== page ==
In a surprise update, Apple has made significant changes to its developer agreement, coinciding with the release of OS 4.1. It would seem that Apple is in fact responding to widespread criticism of vague language and specific restrictions. I expect much will be made of what this means for Flash, but I think what’s more significant is that the agreement represents a step toward what many developers wanted. Apple’s app ecosystem is, by design, not as flexible as traditional desktop operating systems, and it falls short of some of what is possible on some competitors (Android, MeeGo). But it’s also a platform that continues to evolve and change, and given some of the platform’s unique strengths, those changes come as good news.
The other flipside – something really only relevant to music developers – is greater freedom in regards to Library access, which should continue to unlock DJ software possibilities.
A More Sensible Contract
Daring Fireball has an excellent run-down of the changes in the developer agreement:
License Agreement and New Review Guidelines
- Language bigotry is more or less gone. The widely-despised “Section 3.3.1” has been slashed, so that mention of specific programming languages or the vague “intermediary translation or compatibility layers” is gone. That should open up Flash’s cross-compiler, yes, but more important is that a vague reference that could mean practically anything has been removed, and that Apple has responded to feedback.
- Interpreter language (3.3.2) is clarified. If you really want script interpreters, platforms like Android remain a better choice; interpreted code is allowed (thanks to the editing of 3.3.1) but must be installed with the app. But better language here means less developer confusion, and – as the agreement now explicitly says – there’s always WebKit.
- Analytics are more open. Language apparently written to ban AdMob (which in turn prompted legal and regulatory pressure on Apple) is gone. You can collect analytics with user consent.
I actually strongly recommend reading Daring Fireball’s whole post; I don’t always agree with him, but I think author John Gruber is spot-on on this one.
Okay, so you’re reading the above news all over the Web. Here’s news exclusive to our audience.
New Library Access API in iOS 4.1
While not significant to as many developers, OS 4.1 is a big leap forward in terms of access to the music library. That’s going to be helpful to DJ apps, but also any music creation app that wants to store its audio assets on the device.
Gordon Childs, author of the DJ app Flare, writes with an update:
So your readers know their stuff and pretty quickly figured out that Flare on iOS 4.0 didn’t have “direct” access to the iPod Library samples and that in fact Flare was doing a lengthy and slightly clunky import.
iOS 4.1 finally resolves this situation with a new API class called AVAssetReader. Flare Scratch is the first DJ app (maybe the first overall app) on the AppStore to use this API.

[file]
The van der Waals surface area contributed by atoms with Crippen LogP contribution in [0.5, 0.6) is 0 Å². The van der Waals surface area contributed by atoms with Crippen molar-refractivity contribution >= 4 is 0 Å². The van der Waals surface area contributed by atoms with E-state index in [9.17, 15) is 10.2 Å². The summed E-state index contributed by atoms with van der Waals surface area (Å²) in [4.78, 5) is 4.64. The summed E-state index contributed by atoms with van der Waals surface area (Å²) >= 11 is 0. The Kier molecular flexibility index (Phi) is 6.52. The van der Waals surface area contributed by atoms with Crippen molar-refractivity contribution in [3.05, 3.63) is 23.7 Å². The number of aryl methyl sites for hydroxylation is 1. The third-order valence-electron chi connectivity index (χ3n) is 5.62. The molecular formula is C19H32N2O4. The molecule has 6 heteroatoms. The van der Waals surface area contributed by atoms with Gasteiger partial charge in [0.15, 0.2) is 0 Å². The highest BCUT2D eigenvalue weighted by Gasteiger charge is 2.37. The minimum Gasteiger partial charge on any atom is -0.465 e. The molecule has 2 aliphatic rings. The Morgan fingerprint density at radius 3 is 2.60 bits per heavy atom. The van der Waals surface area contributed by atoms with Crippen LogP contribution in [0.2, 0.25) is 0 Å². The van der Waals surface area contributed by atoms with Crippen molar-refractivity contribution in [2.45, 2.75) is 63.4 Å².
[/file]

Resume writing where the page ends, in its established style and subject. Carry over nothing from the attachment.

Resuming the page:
So that means that local library files and iPod tracks are on a
fairly equal footing and that when the other apps catch up
you won’t have to waste space uploading the same tracks
over and over, nor deal with lame ad hoc WiFi upload schemes.
The only reason I haven’t yet pulled the built-in library in Flare Scratch is that some meta-data is not yet reliably reported via the new API, against which I have several bugs logged, so for example you can’t seamlessly loop an mp3 yet.
So, 4.0 was an improvement for music apps, 4.1 is way better and all we need now is multiple audio channels (i.e. via bluetooth) and you’ll have the perfect digital music device.
Below: a video demonstrates why this is cool.
And major kudos to Flare: they appear to be the first app to take advantage of this feature, shipping before even Apple’s own iMovie.
Good Times Ahead?
I’m personally gratified by this news. But part of what makes me and many developers excited is what’s happening in the larger landscape. I think some of the biggest advancements won’t come from any one platform – iOS or Android, to name the two most active for developers.
Competition and criticism is keeping platform vendors (Apple, Google and their partners) on their toes. Cross-platform development technologies continue to get more robust, so that some of the best work will be done between platforms. (I hope to talk more about that soon, as there are some technologies of specific interest to both Create Digital Music and Create Digital Motion.)
Nor are we just talking phones: bigger tablets, alongside or in place of laptops for performance, are part of the picture, too.
And because creative music apps push the envelopes of almost every aspect of these platforms – yes, far more than those fart apps – I think we stand to benefit the most from an innovative climate.